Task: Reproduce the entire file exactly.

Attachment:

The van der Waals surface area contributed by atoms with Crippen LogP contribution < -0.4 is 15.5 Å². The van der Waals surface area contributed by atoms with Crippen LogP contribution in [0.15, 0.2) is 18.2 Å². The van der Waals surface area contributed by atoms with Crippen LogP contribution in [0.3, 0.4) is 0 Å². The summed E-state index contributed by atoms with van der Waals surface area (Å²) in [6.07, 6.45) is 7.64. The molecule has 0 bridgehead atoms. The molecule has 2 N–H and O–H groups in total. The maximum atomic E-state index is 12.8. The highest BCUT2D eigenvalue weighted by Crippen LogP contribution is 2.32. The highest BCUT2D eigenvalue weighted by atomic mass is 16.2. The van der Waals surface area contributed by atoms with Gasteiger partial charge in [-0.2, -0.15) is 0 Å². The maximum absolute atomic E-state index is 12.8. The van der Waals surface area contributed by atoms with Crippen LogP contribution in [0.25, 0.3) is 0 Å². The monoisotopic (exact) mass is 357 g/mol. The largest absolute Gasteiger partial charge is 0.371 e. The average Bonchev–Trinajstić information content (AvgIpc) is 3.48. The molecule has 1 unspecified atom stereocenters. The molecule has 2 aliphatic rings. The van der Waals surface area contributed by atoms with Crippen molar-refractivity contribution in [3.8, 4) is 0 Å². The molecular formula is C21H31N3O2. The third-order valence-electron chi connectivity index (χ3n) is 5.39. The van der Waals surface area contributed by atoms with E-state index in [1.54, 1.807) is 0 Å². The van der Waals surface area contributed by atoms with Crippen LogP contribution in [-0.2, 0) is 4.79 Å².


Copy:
The van der Waals surface area contributed by atoms with Crippen LogP contribution < -0.4 is 15.5 Å². The van der Waals surface area contributed by atoms with Crippen LogP contribution in [0.15, 0.2) is 18.2 Å². The van der Waals surface area contributed by atoms with Crippen LogP contribution in [0.3, 0.4) is 0 Å². The summed E-state index contributed by atoms with van der Waals surface area (Å²) in [6.07, 6.45) is 7.64. The molecule has 0 bridgehead atoms. The molecule has 2 N–H and O–H groups in total. The maximum atomic E-state index is 12.8. The highest BCUT2D eigenvalue weighted by Crippen LogP contribution is 2.32. The highest BCUT2D eigenvalue weighted by atomic mass is 16.2. The van der Waals surface area contributed by atoms with Gasteiger partial charge in [-0.2, -0.15) is 0 Å². The maximum absolute atomic E-state index is 12.8. The van der Waals surface area contributed by atoms with Crippen LogP contribution in [0.25, 0.3) is 0 Å². The monoisotopic (exact) mass is 357 g/mol. The largest absolute Gasteiger partial charge is 0.371 e. The average Bonchev–Trinajstić information content (AvgIpc) is 3.48. The molecule has 1 unspecified atom stereocenters. The molecule has 2 aliphatic rings. The van der Waals surface area contributed by atoms with Crippen molar-refractivity contribution in [3.8, 4) is 0 Å². The molecular formula is C21H31N3O2. The third-order valence-electron chi connectivity index (χ3n) is 5.39. The van der Waals surface area contributed by atoms with E-state index in [1.54, 1.807) is 0 Å². The van der Waals surface area contributed by atoms with Crippen LogP contribution in [-0.2, 0) is 4.79 Å².